Long-Term Effects of Postoperative Razor Epilation in Pilonidal Sinus Disease

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Abstract

PURPOSE:

To study potential benefits of postoperative epilation after pilonidal sinus surgery, the long-term effect of hair removal on pilonidal recurrence was investigated.

METHODS:

A total of 1,960 patients with pilonidal sinus treated surgically from 1980 to 1996 in three hospitals of the Deutsche Bundeswehr were eligible for the study. Regular hair removal with a razor was recommended for all patients after surgery. A randomly selected sample of 504 patients was contacted for a follow-up telephone interview.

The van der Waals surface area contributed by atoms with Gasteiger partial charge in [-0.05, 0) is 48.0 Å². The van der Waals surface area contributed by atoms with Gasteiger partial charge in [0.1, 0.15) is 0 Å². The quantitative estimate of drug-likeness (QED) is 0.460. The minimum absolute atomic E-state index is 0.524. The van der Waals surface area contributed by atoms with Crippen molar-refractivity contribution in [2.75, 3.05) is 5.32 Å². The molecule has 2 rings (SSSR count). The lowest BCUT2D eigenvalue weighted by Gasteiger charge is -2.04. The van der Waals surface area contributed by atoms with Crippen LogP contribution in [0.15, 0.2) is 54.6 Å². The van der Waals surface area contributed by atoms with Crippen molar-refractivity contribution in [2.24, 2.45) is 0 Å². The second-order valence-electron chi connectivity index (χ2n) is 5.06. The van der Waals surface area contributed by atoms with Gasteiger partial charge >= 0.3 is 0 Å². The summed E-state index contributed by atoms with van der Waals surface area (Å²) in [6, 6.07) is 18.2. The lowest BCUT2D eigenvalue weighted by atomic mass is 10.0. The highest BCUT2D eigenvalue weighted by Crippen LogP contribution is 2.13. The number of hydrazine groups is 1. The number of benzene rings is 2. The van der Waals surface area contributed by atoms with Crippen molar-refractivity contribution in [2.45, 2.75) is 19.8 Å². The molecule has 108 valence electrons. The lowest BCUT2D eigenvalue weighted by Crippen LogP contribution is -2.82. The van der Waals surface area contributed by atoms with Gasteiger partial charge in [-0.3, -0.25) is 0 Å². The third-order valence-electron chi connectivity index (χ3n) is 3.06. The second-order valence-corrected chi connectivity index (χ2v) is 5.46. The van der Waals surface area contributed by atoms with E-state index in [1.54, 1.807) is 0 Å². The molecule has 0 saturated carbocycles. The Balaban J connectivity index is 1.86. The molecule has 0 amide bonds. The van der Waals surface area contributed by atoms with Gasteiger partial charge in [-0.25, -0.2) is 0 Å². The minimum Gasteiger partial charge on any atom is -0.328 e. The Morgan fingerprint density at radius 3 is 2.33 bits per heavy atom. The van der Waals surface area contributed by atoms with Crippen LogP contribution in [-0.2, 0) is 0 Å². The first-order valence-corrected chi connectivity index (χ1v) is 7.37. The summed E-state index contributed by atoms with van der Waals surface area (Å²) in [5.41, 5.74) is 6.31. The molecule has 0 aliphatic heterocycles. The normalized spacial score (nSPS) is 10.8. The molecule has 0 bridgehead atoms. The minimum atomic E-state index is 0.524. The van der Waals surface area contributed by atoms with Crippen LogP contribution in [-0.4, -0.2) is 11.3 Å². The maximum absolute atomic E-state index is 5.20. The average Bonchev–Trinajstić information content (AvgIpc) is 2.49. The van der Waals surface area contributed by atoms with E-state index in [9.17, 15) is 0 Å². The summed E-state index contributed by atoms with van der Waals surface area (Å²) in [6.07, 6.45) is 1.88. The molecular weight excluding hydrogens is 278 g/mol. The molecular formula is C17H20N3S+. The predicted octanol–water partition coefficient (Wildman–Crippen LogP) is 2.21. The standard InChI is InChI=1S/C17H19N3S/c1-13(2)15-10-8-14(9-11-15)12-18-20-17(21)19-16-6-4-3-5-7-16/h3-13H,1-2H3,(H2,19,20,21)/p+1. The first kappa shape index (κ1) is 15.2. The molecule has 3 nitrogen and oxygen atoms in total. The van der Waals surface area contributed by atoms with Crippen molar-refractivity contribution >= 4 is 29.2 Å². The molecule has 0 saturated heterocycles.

RESULTS:

The mean follow-up time was 11.3 (standard deviation, 6.4) years. Overall, pilonidal sinus disease recurred in 111 (22 percent) of the 504 patients. A total of 113 patients followed the recommendation to perform epilation (mean duration, 7.5 months), and 391 patients did not. Recurrence was observed in 30.1 percent (34/113) of patients who performed postoperative epilation and in 19.7 percent (77/391) of patients who did not perform postoperative epilation (P = 0.01).

CONCLUSIONS:

Razor hair removal increases the rate of long-term recurrence after surgery for pilonidal sinus disease and therefore should not be recommended. However, the rationale for hair removal in pilonidal sinus disease is compelling. Other epilation techniques such as laser hair removal should be investigated in appropriate studies.

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